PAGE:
Building the right safety habits in the construction industry

As we continue our operation this month, I want to talk directly to our construction industry about the importance of safety and compliance on our roads.

The construction industry is integral to infrastructure projects right across the country, and ensuring safety across these sites and when vehicles move to and from them, is important in keeping all road users safe.

Over a four-week period, the NHVR will focus on your industry across NSW, Qld, Vic, SA, ACT, and Tas, aiming not just to enforce, but to educate and encourage better safety practices.

When we undertook a similar operation last year, we saw an overall compliance rate against the Heavy Vehicle National Law of 56.4 per cent.

Our main goal was to check heavy vehicles involved in the construction industry for compliance of mass, dimensions, loading and vehicle maintenance.

One particular concern I want to raise is mechanical compliance; particularly concerning issues with the mechanical condition of vehicles built before 2010.

We recognise a large portion of our industry are taking their responsibilities seriously, but there’s still some work to be done and an important reminder needed for those operating older vehicles that regular scheduled maintenance is essential.

We’ve seen the difference proactive safety measures can make; not just in preventing incidents, but in building a culture that values safety above all.

It’s about doing the right thing – not just when someone is watching, but every day.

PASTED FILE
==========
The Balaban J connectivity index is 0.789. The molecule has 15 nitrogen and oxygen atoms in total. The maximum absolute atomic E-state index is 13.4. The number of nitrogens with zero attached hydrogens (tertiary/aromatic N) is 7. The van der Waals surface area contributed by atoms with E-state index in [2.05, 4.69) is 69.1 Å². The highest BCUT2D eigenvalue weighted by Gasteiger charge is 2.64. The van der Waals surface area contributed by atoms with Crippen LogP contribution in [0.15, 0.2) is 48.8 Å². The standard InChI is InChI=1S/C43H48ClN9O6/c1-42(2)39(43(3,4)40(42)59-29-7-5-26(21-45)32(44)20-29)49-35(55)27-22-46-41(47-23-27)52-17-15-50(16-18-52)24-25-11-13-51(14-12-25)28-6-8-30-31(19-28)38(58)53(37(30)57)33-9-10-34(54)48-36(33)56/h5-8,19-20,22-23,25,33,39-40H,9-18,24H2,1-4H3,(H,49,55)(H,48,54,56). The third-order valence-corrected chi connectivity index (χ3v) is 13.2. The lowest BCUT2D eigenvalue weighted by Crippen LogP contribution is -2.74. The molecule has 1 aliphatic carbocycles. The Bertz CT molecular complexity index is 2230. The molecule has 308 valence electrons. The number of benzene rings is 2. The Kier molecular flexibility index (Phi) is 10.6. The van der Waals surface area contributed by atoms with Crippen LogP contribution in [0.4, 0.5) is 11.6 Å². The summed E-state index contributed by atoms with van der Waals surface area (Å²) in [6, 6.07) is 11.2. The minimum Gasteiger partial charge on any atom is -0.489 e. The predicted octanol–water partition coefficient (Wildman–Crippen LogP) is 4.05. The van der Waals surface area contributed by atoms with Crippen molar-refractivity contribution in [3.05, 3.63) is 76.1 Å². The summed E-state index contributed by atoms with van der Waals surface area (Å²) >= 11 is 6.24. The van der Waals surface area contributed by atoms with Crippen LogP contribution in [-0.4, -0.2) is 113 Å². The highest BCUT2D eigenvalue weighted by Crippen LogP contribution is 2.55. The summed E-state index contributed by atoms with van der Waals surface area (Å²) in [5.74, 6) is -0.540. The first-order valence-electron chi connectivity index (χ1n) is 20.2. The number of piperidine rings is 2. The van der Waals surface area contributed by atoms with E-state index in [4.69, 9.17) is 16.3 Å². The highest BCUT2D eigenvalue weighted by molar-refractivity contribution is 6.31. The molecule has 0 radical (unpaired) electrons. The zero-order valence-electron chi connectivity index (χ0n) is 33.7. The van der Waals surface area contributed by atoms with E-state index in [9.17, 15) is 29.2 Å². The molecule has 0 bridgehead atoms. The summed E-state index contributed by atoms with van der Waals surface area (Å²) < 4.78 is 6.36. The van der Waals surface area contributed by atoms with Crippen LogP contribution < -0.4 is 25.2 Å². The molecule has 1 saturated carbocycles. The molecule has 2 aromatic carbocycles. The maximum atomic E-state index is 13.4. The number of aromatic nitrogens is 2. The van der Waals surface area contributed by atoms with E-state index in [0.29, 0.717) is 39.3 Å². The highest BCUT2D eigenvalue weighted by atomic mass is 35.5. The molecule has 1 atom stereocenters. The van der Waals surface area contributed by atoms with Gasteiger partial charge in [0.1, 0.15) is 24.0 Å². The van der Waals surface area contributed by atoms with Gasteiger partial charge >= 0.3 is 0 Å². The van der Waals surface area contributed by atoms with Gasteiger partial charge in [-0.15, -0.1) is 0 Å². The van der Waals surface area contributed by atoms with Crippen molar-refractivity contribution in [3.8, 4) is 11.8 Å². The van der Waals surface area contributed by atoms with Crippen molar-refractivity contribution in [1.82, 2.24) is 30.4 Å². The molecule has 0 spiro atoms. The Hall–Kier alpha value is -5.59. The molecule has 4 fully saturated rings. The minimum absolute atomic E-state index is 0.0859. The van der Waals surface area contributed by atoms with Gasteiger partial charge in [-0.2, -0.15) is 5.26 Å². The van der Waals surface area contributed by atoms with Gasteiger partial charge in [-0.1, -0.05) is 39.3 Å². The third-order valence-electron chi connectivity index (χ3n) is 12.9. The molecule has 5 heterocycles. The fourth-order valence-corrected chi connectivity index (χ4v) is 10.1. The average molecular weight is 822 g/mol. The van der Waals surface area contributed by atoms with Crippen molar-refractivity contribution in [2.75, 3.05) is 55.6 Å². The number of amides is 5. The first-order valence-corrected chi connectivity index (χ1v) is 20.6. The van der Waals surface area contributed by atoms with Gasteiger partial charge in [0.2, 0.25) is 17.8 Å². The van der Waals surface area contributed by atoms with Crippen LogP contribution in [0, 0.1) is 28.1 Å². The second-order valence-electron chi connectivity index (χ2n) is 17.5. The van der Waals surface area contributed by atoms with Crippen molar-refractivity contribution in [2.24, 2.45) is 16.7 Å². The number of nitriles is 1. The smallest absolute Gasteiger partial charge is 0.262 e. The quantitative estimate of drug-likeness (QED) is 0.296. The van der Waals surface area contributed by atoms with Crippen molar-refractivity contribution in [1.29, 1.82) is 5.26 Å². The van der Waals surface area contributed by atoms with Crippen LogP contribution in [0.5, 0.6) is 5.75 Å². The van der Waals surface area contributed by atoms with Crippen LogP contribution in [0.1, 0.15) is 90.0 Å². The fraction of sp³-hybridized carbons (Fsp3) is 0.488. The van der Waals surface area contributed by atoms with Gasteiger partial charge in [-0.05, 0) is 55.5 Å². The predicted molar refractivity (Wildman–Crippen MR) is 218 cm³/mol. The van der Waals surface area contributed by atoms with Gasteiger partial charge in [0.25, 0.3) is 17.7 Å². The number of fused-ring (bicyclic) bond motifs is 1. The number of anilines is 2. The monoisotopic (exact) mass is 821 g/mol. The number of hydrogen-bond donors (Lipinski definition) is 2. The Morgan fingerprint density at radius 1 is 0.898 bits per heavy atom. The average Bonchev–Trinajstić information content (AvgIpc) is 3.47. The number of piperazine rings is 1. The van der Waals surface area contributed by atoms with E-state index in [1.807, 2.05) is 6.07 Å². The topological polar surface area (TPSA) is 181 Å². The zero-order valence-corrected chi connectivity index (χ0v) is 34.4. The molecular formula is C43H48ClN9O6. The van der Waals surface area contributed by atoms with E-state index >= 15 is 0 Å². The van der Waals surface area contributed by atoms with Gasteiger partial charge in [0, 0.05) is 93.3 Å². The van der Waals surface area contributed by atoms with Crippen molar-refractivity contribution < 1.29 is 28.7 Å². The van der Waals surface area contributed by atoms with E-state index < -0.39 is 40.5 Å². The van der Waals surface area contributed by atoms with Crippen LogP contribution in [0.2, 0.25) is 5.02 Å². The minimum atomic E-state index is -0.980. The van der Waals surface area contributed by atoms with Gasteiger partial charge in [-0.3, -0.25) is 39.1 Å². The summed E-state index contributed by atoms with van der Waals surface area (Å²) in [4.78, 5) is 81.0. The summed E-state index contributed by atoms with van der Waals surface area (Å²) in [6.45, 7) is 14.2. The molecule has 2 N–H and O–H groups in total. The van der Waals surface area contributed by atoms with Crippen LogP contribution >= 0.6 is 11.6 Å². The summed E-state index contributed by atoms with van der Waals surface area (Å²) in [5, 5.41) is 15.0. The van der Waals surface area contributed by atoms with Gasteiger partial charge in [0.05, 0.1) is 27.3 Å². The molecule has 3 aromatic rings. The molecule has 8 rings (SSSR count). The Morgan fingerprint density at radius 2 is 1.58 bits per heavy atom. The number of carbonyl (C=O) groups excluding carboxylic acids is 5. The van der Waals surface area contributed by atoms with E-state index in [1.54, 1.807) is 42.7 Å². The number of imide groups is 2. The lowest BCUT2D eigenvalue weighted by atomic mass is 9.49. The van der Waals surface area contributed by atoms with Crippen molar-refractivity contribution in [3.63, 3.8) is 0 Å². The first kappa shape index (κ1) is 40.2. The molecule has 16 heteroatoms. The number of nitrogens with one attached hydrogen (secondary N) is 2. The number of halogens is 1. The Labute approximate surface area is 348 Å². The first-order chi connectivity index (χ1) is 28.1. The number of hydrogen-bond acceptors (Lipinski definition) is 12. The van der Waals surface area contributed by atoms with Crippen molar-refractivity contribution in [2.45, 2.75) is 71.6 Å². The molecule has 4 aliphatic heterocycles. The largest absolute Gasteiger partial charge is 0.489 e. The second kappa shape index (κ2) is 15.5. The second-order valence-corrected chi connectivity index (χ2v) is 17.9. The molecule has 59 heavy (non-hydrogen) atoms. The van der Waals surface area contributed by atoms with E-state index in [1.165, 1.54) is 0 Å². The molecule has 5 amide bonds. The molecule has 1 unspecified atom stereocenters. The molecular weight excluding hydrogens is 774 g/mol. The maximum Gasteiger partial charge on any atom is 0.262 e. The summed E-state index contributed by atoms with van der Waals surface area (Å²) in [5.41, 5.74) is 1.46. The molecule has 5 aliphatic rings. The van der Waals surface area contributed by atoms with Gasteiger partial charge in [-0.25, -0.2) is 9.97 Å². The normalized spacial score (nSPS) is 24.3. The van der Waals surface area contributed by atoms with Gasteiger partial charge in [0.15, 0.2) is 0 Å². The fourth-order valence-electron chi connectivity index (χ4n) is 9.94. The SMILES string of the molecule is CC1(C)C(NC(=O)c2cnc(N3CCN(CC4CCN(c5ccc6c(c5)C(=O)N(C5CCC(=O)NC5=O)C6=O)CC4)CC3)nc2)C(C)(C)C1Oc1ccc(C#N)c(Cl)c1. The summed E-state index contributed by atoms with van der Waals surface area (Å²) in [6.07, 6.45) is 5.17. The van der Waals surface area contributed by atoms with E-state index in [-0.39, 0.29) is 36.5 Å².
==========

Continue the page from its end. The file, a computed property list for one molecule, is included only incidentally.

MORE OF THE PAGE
In the construction industry, hazards traditionally include loads not being properly restrained and vehicles exceeding mass or dimension limits.

These may seem like standard risks, but they are amplified – particularly on a construction site – by time pressures, constant loading and unloading, and the frequency of travel alongside other motorists on major roads and thoroughfares.

Simple steps like regular vehicle maintenance checks and ensuring your loads are properly secured within legal limits can help ensure best practice.

For companies, managing safety risks within your organisation can avoid financial loss for the business, evade legal sanctions, enhance business reputation, and most importantly, prevent injuries or fatalities. It’s about creating a culture where informed safety decisions are always made.

With the support of police in local areas, the operation aims to ensure compliance across our important construction sector and ensure that all road users are safe.

But let me be clear: this operation isn’t about pointing fingers. It’s about working together to ensure our roads are safer for both cars and heavy vehicles, today and into the future.

With an emphasis on education, the reason for the operation is clear. Safety. It’s about working together to ensure our roads are safer for both cars and heavy vehicles, today and into the future.

Let’s show that we’re not just committed to getting the job done, but to doing it safely.

  • Paul Salvati is NHVR’s chief operations officer.

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